Department of Health Seal

TGM for the Implementation of the Hawai'i State Contingency Plan
Section 4.0


Section 3 discusses the importance of Decision Unit (DU) designation as part of the Systematic Planning process of an environmental investigation. A DU is and area and volume of soil for which a decision is to be made. In most cases this will involve an estimation of the mean concentration of contaminants of concern for each DU. This Section discusses the use of Multi Increment sampling methods to accomplish this objective.

Ideally, the entire, targeted volume of soil or other targeted media (e.g., sediment, water or air) included in a DU would be collected and sent to the laboratory for analyses. This is of course not practical under most circumstances and a representative sample (or samples) of the media must instead be collected and tested. It is important that the selected sampling approach generates precise and unbiased (“accurate”) data that meet the objectives of the site investigation. Understanding the factors involved in collecting a representative sample is therefore critical and the essence of the field of sampling theory.

1Multi Increment sampling (“MI sampling or “MIS”) methods are recommended for characterization of a DU. This sampling approach, long used in the mining and agricultural industries, is specifically designed for characterization of soil and addresses short comings of traditional discrete soil sampling methods. Of particular importance is the ability of MI sampling methods to overcome and represent small-scale, random variability of contaminant concentrations in soil that plagues traditional discrete sample site characterization approaches.

The section begins with a brief overview of “scale” in environmental investigations and the use and misuse of concepts such as “hot spots.” The results of a detailed field investigation carried out by the HEER Office in 2014 are used to demonstrate how inherent random, small-scale variability of contaminant concentrations in soil limit the usefulness of discrete sample data. The predictability of this variability is discussed in terms of sampling theory. Assumptions regarding an anticipated small-scale “uniformity” of contaminant concentrations in soil served as the basis for much of the discrete sampling site investigation guidance written in the 1980s and 1990s. Limitations on the use of discrete sample data in site investigation is summarized. A detailed analysis of these topics is provided in the reports prepared for the 2014 HEER Office field study (HDOH, 2015, b).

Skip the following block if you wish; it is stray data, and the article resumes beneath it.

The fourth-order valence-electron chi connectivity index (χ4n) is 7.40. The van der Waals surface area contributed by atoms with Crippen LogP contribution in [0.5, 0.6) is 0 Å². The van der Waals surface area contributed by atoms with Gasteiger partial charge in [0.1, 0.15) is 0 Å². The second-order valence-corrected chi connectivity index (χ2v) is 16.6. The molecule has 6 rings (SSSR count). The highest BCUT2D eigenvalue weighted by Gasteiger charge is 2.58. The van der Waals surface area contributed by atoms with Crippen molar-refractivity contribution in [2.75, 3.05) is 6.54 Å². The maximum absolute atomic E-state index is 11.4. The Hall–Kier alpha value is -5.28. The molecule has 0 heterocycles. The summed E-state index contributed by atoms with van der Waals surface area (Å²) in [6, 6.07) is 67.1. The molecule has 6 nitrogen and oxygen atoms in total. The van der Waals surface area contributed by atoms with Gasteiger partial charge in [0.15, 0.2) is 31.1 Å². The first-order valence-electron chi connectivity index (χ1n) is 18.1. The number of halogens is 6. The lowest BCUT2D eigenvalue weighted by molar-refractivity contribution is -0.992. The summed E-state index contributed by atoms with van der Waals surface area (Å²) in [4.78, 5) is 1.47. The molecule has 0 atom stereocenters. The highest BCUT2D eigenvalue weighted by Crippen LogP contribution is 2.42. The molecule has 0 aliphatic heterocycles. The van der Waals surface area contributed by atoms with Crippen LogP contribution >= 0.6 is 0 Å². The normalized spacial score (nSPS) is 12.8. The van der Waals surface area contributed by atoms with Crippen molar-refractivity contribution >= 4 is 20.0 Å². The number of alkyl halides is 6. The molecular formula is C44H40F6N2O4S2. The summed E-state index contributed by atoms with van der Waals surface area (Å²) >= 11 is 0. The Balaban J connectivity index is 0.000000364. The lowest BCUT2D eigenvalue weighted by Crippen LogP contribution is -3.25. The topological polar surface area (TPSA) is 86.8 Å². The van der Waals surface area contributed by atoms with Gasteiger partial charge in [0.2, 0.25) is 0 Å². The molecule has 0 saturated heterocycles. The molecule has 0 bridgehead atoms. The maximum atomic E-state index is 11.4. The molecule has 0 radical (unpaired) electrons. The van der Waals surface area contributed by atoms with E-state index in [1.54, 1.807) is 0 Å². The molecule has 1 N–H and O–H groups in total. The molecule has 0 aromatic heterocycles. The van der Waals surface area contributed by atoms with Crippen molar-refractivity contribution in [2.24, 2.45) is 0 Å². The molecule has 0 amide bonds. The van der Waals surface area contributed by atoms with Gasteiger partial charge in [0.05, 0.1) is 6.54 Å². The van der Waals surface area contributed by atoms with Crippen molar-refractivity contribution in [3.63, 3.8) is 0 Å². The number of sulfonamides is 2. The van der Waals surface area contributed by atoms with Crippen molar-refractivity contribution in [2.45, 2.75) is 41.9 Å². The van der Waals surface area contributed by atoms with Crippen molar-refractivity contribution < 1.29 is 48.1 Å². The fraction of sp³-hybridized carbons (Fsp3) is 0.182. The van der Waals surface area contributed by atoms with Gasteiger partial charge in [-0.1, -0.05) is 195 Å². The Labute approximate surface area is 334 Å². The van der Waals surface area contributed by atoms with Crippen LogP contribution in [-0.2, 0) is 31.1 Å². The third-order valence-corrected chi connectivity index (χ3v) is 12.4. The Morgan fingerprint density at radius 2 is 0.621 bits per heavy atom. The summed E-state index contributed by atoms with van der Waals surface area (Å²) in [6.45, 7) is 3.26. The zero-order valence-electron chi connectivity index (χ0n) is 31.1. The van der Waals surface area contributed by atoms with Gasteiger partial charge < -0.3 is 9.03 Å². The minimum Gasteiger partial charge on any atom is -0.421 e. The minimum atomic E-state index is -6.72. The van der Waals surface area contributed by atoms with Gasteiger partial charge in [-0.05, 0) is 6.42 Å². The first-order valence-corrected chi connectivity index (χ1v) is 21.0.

The section focuses on background and use of Multi Increment sampling methodologies to characterize DUs. Topics addressed include Multi Increment sample collection, laboratory processing, use of replicates to evaluate data precision, collection of subsurface Multi Increment samples, and use of MIS for volatile chemicals and characterization of stockpiles.

The document Incremental Sampling Methodology (ISM), published by the Interstate Technology Regulatory Council (ITRC), is referenced in parts of this Section (ITRC 2012). Several staff from HDOH as well as Hawai‘i consultants assisted in preparation of the guidance. The ITRC document provides a basic overview of sampling theory and “incremental sampling” methods as well as examples of Decision Unit designation under different site scenarios. The document is especially strong in laboratory processing of “incremental” samples. Discussion of the collection of incremental samples in the field is basic, due in part to the lack of significant field experience (at the time) among members of the ITRC ISM team.

The discussion of the limitations of discrete soil sampling methods in the ITRC document is incomplete, however, with the potential impression that incremental sampling and thus “Multi Increment” sampling methods are simply one available alternative to traditional discrete sampling methodologies. This is not the case and was one motivation for the more detailed, HDOH field study of discrete sample variability and reliability in 2014 (HDOH 2015). At the time the ITRC document was prepared, an analysis based on field studies of discrete sample variability and reliability was lacking (the statistical analysis included in the ITRC document was based on a computer-generated database). As discussed in detail in this Section, it should be emphasized that traditional discrete soil sample data, while potentially useful for large-scale screening purposes, fail to meet basic requirements of sampling theory for the collection of representative data and should not be used for final decision making purposes. Decision Unit and Multi Increment sampling methods are not simply “another tool in the toolbox”. This sampling strategy addresses serious deficiencies of past discrete sampling methods, and represents an entirely new set of science-based tools. DU-MIS methods are recommended to obtain scientifically defensible and representative data for contaminants in soil and sediments on projects overseen by HDOH.

1Multi Increment® is a registered trademark of EnviroStat, Inc.